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So How Does Fair Trade Benefit Us All?

Fifth annual Fair Trade Crawl supports families and artisans, the environment and local businesses

May. 9, 2012
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When is a cup of coffee more than just a cup of coffee?

When it's produced according to fair trade standards.

"Fair trade is a positive solution to some of the world's most terrible problems," said Gail Bennett, owner of Fair Trade for All on North Avenue in Wauwatosa.

Those problems include human trafficking, environmental destruction and lack of human dignity.

To draw attention to the wide variety of fair trade products—and the number of local businesses that sell them—the Milwaukee Fair Trade Coalition will sponsor the fifth annual Fair Trade Crawl throughout the Milwaukee area on Saturday, May 12.

Participants will be able to visit more than 30 fair-trade-friendly shops to identify featured items. Shoppers who find at least six featured items will be able to receive a prize at any Outpost Natural Foods location on Saturday between 3 and 5 p.m. (For details, go to www.milwaukeefairtradecoalition.org.)

Why Fair Trade?

Those in the movement say buying fair trade products can help families and artisans, conserve precious natural resources and support local businesses.

Fair Trade for All's Bennett, an organizer of the crawl, said that she supports fair trade products because they provide a sustainable living for families so that they don't have to sell their children into servitude or prostitution, as sometimes happens in Southeast Asia, for example.

"The parents often have no way to support their children," Bennett said. "Kids often are sold to brothel owners because [parents] can't support them."

But when families are able to earn a living by farming or producing a traditional craft, they're able to stay together and thrive.

Mike Howden, owner of Four Corners of the World on Vliet Street, said his support for the fair trade movement grew out of his belief in Catholic social justice teaching, which fosters respect for each individual. He said the fair trade movement is part of a broader sustainable approach to life.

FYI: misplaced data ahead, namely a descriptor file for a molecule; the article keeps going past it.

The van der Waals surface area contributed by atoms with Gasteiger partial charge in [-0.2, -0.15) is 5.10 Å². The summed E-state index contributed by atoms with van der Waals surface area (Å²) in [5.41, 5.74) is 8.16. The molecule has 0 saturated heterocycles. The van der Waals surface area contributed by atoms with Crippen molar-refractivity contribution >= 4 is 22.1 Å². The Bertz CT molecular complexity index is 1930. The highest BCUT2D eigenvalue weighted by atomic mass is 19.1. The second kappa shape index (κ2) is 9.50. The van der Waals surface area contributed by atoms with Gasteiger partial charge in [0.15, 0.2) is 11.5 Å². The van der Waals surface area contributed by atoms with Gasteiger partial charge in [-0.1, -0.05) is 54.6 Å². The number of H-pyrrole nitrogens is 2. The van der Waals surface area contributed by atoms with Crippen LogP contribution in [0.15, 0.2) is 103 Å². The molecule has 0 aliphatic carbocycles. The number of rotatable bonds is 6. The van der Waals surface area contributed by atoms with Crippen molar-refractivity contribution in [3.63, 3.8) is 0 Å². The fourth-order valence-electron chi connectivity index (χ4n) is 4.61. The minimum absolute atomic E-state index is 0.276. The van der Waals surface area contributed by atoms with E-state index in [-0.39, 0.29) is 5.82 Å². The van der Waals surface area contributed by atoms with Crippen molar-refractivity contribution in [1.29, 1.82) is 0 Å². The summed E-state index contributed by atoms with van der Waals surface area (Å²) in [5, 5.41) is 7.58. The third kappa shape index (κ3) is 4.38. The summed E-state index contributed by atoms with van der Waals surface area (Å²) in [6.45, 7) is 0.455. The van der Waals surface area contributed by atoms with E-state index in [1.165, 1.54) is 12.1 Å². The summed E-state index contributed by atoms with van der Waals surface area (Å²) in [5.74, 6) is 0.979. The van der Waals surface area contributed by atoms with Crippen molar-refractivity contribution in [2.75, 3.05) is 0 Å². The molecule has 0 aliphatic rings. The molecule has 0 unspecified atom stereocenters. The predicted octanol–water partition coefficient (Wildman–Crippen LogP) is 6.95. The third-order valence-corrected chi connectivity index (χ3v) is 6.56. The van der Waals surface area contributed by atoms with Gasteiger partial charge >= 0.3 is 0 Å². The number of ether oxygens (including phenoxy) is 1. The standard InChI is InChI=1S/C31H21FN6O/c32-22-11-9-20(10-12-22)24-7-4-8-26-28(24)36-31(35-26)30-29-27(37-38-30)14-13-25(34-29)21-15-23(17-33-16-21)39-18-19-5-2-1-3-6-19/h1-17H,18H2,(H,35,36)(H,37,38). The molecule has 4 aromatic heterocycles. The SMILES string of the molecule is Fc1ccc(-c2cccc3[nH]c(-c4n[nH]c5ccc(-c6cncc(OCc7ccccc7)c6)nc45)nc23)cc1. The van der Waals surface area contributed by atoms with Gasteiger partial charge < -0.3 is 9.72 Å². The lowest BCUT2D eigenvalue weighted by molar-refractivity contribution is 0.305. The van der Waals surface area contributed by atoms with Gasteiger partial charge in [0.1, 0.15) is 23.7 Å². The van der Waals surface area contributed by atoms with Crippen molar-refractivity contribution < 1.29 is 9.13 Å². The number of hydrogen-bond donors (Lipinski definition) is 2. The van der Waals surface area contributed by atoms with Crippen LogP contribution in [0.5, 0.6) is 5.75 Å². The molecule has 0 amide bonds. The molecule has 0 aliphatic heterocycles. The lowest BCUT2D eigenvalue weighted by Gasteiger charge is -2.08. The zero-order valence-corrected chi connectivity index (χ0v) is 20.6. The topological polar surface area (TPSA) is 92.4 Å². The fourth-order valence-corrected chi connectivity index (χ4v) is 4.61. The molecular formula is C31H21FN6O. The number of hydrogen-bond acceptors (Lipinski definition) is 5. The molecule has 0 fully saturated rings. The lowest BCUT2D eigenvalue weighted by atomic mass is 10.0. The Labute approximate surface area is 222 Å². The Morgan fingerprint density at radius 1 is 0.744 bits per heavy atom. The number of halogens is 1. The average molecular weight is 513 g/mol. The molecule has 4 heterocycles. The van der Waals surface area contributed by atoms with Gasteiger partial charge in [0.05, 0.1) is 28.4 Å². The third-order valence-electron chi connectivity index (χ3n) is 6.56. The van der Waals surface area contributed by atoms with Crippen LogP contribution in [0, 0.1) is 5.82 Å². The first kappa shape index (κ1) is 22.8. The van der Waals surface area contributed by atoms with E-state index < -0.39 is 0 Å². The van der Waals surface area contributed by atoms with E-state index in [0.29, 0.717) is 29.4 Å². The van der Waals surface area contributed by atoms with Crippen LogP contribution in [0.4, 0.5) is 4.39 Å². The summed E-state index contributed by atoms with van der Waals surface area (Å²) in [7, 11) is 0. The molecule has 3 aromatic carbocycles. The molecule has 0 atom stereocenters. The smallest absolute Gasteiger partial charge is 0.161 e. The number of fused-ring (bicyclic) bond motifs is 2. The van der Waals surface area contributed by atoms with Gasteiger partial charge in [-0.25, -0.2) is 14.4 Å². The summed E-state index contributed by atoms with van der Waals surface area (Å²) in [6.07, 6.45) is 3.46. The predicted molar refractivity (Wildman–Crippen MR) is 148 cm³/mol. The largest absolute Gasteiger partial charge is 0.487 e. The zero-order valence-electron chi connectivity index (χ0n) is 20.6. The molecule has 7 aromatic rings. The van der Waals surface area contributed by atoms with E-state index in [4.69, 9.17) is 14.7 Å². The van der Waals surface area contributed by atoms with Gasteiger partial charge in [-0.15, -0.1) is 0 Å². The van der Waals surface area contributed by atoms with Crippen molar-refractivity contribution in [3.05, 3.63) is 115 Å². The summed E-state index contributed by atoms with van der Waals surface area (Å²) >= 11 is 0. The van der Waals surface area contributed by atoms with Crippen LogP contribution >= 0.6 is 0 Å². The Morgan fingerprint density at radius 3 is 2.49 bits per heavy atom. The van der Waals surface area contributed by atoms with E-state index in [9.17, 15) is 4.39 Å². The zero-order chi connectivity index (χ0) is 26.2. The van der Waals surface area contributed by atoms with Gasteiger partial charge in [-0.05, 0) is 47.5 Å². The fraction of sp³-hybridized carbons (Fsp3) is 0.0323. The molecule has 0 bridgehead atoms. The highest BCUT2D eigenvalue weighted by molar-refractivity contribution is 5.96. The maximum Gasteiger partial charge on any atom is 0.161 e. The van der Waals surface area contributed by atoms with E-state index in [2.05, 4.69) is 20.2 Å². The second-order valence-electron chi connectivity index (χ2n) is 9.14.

"A sustainable economy is different from fair trade," Howden said. "It includes aspects of culture as well as materials and recycling and growing things sustainably, such as chocolate, tea or coffee. It also includes the cultural values and skills of the artisans and farmers."

Milwaukee Alderman Tony Zielinski, who introduced the city's Fair Trade Ordinance and helped to make Milwaukee the first city in the country to be designated a Fair Trade City, said he supports the movement because its emphasis on sustainable agricultural practices provides a proactive way to deal with food insecurity.

Zielinski said he's concerned about overpopulation and the loss of precious farmland in the coming decades, and pointed to a comment made by Jason Clay of the World Wildlife Fund and Johns Hopkins University, who said that if global population trends continue and grow from 7 billion to 9 billion by 2050, farmers will need to produce as much food in the next 40 years as they have in the last 8,000.

"Forty years isn't that far away," Zielinski said. "This could be a problem in our lifetime."

Supporting Local Businesses

Fair trade products are typically found in locally owned small businesses. There's a link between the "buy local" and the fair trade movements, Bennett said.

"It's sort of like 'know your farmer,'" Bennett said. "Know your business owner. Know your product."

On Saturday, the Fair Trade Crawl highlights more than 30 businesses that feature fair trade or sustainable products. Clusters of fair-trade-friendly shops, cafés and restaurants can be found in Bay View, Downtown, the East Side, Riverwest, Shorewood, the West Side and Wauwatosa, as well as Cedarburg, Waukesha and Lake Geneva. All businesses will feature sales or free samples, such as free coffee or tea or discounted jewelry or clothing.

At 1 p.m., Peace Action Wisconsin (1001 E. Keefe Ave.) will host a talk on fair trade in Central America.

For more details about the fifth annual Fair Trade Crawl, and to download a passport of locations, go to www.milwaukeefairtradecoalition.org.


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